I was doing what all the athletes on my floor hoped to be doing soon, only I was doing it now. It was easy to look fondly on them and their damn immaturity as one more experience it was good to have behind me. It was easy to figure none of them had ever escaped the confines of home before, but neither had I. That brought it down to parenting and discipline, which my folks had rationed in equal doses, letting me know when I was crossing the line and when I was doing well. I knew how to act in the house and it had never included passing footballs or small pieces of furniture up and down the hall. I was trading chaos for something new, but I already knew it couldn't be anything worse, and so, I smiled.

I had one thought as I entered my new world,

'To whom much is given much is expected.'

I was not foolish enough to think that my promotion was irrevocable. The path to my new dorm went in both directions. I had to make certain Andy passed his classes with grades that took him out of danger of being declared ineligible. I'd also practice my batting whenever there was time.

I threw my bed clothes on the bottom bunk, which was the one that was rolled up. The top bunk was a shambles and showed all the signs of someone sleeping in it. There was a big closet with maybe three or four items hanging on hangers and a pile of clothing on the floor below. There were some empty hangers and I used half of those available to hang up a few of my clean shirts.

There were two desks. One had a computer on it. The monitor was on with nothing identifiable on the screen. I clicked the switch to off , put my books on the unused desk, and then stood in the middle of the room to look at all the space. It was easily twice as large as the one I'd just left. Then I noticed something else. Quiet.

It didn't matter the hour of day in my old dorm, there was always noise, but it was worse than noise. I mowed lawns for a living and knew a thing or two about noise. The old dorm was populated with boys who were all infected with the same madness.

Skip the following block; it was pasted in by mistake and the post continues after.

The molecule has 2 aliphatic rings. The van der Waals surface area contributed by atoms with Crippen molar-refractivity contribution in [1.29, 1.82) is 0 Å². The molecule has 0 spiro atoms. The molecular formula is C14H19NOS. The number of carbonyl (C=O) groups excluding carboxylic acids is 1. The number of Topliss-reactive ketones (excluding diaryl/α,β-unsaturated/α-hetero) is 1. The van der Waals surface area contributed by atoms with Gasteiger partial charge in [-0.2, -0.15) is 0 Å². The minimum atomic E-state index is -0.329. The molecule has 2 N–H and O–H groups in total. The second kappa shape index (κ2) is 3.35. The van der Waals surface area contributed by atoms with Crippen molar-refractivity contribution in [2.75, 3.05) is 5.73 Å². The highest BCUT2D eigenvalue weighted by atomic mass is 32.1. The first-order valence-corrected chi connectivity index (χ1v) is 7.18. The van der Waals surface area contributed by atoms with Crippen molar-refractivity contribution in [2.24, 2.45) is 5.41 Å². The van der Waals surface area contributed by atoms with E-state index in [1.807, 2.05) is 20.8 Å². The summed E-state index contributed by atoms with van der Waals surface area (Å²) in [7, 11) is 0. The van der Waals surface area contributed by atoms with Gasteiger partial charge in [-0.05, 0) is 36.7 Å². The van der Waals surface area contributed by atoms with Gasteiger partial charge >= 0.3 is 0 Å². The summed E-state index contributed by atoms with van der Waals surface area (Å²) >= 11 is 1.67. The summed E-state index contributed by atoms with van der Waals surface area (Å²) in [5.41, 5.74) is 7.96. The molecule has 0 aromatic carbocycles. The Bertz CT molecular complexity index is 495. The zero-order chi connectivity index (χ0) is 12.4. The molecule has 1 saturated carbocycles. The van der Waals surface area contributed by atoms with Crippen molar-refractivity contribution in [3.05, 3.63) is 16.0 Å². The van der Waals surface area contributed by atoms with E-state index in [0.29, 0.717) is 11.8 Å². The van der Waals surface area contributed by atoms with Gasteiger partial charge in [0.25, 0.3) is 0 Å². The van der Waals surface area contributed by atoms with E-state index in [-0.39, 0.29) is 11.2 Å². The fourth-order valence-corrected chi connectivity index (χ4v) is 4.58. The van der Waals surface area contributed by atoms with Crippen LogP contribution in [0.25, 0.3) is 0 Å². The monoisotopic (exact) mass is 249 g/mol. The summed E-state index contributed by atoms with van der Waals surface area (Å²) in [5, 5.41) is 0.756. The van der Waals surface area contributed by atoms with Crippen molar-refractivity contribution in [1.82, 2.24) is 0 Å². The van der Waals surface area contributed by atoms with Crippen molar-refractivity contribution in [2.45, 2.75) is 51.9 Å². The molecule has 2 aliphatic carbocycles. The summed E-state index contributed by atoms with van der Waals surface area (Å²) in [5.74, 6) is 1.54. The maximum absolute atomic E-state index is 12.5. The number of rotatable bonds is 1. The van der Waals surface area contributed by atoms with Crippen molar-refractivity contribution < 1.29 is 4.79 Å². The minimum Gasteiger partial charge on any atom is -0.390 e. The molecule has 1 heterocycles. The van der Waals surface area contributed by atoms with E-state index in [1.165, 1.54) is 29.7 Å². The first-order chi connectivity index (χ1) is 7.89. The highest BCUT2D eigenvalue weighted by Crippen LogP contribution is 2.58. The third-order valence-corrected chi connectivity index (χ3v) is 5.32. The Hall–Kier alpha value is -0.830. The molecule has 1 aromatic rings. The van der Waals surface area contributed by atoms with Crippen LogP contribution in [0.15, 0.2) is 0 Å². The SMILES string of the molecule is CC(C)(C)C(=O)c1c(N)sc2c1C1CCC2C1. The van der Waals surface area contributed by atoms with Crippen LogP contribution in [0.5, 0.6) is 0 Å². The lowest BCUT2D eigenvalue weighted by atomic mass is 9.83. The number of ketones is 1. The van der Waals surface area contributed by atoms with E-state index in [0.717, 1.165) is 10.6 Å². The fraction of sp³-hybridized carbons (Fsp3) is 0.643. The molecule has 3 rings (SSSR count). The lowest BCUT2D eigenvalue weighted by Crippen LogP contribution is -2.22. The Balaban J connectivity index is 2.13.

The silence in my new dorm was the first thing I noticed. I imagined it would be quieter with more supervision, but there was no sound that wasn't natural. I could actually hear toilets flush and showers running. I made a point of being extra quiet as I went to the window, opened the blind, and looked down on the athletic complex below our window. We were just high enough to have the best view without being so high that it all appeared too tiny to recognize. It was a nice day and I breathed in the fresh April air.

After I made my bed, I leaned back on my pillow and fell asleep. It was the soundest sleep I'd had in ages. I woke up with Andy shaking me.

"Here, I brought you a banana. I looked for you at dinner."

"Oh, I must have fallen asleep," I said.

"I guess," Andy quipped.

"I took the bottom bunk. I'll change with you if you want."

"Nah, I like being on top," he said. "Don't you work tonight?"

"Shit! Yeah and I'm an hour late already."

"I guess they're all standing around waiting for you to take the pizza out of the oven, huh?"

"No, but my boss is an asshole and I don't need his lip."

"Coach told me you are quitting your job. Coach said you were going to tutor me instead. Good luck on that job. You're replacing two tutors fwho haven't made much headway. I've been on academic probabation since I got here."

"Oh, yeah," I said. "I forgot. I don't need to deal with that jerk any more."